Case-law concerning death penalty abolition


The Court's Press Service has compiled Factsheets by theme on the Court’s case-law and pending cases.


These factsheets are available on the Court's website


We summarized some of them for our readers and recommend to visit the Court's website on these topics.



  • Death penalty as inhuman and degrading treatment


A German national was detained in a prison in England pending
extradition to the USA and complained that, notwithstanding the
assurances presented to the UK Government, there was a serious likelihood that he be sentenced to death if extradited.


The European Court of Human Rights found that Mr Soering’s extradition to the USA would expose him to a real risk of treatment contrary to Article 3. reagrding to the very long period of time people usually spent on death row in extreme conditions in the USA with an ever mounting anguish of waiting to be executed.


The European Court of Human Rights also noted that the legitimate purpose of the extradition could be achieved by another means which would not involve suffering of such exceptional intensity or duration.


E.C.H.R, 07.07.1989, Soering v. The United Kingdom (no. 14038/88)


  • Risk of being stoned to death



An Iranian national fled Iran where she had been detained for having a
relationship with a married man. Arrested in Istanbul for using a forged Canadian passport, she complained that she ran a real risk of death by stoning if returned to Iran.


The European Court of Human Rights concluded that there existed a real risk of being subjected to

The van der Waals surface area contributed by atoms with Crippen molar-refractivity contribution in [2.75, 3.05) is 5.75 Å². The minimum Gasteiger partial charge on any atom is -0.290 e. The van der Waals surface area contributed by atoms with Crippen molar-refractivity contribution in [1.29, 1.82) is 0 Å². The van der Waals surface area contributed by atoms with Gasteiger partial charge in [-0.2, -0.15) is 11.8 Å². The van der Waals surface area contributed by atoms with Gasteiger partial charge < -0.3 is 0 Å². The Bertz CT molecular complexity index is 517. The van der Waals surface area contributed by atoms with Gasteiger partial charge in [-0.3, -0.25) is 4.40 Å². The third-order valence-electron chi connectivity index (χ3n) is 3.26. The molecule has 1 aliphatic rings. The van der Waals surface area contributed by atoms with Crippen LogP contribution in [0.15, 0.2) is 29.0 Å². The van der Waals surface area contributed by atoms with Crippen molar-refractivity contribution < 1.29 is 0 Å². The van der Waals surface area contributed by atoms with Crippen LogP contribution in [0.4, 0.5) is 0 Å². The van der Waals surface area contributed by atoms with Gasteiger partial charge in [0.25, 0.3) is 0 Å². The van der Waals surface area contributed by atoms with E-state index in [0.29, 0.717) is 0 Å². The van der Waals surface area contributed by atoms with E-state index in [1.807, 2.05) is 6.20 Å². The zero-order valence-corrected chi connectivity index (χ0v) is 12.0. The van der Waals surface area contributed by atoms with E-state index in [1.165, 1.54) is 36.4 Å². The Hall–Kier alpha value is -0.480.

treatment contrary to the Convention if she were to be returned to Iran. Accordingly, the order for her deportation to Iran would, if executed, give rise to a violation of Article 3.


E.C.H.R., 11.10.2000, Jabari v. Turkey (no. 40035/98)



  • Death penalty as a result of unfair trial


A Turkish national was sentenced to death in June 1999 for actions aimed at bringing about the separation of the Turkish territory. Following the August 2002 abolition in Turkish law of the death penalty in peace time, the Ankara State Security Court commuted his death sentence to life imprisonment.


He complained about the imposition and/or execution of the death penalty in his regard.


The European Court of Human Rights noted that Article 2 precluded the execution of the death penalty in respect of a person who had not had a fair trial. The fear and uncertainty about the future generated by a death sentence, where there existed a real possibility that the sentence would be enforced, inevitably caused strong human anguish to people. Such anguish could not be dissociated from the unfairness of the proceedings underlying the sentence which, given that human life was at stake, became unlawful under the Convention.


A real risk that his sentence might be implemented had existed for more than three years prior to the decision to abolish the death penalty. Consequently, the imposition of the death sentence following an unfair trial by a court
whose independence and impartiality were open to doubt had amounted to inhuman treatment, in violation of Article 3.


E.C.H.R., 12.05.2005, Öcalan v. Turkey (no. 46221/99)

  • Death penalty as such contrary to the Convention


Iraqi nationals and Sunny Muslims accused of involvement in the murder of two British soldiers shortly after the invasion of Iraq in 2003, complained that their transfer by the British authorities into Iraqi custody put them at real risk of execution by hanging.

The European Court of Human Rights held that the death penalty, which involved the deliberate and premeditated destruction of a human being by the State authorities causing physical pain and intense psychological suffering as a result of the foreknowledge of death, could be considered inhuman and degrading and, as such, contrary to Article 3 of the Convention.


E.C.H.R., 02.03.2010, Al-Saadoon and Mufdhi v UK (no. 61498/08)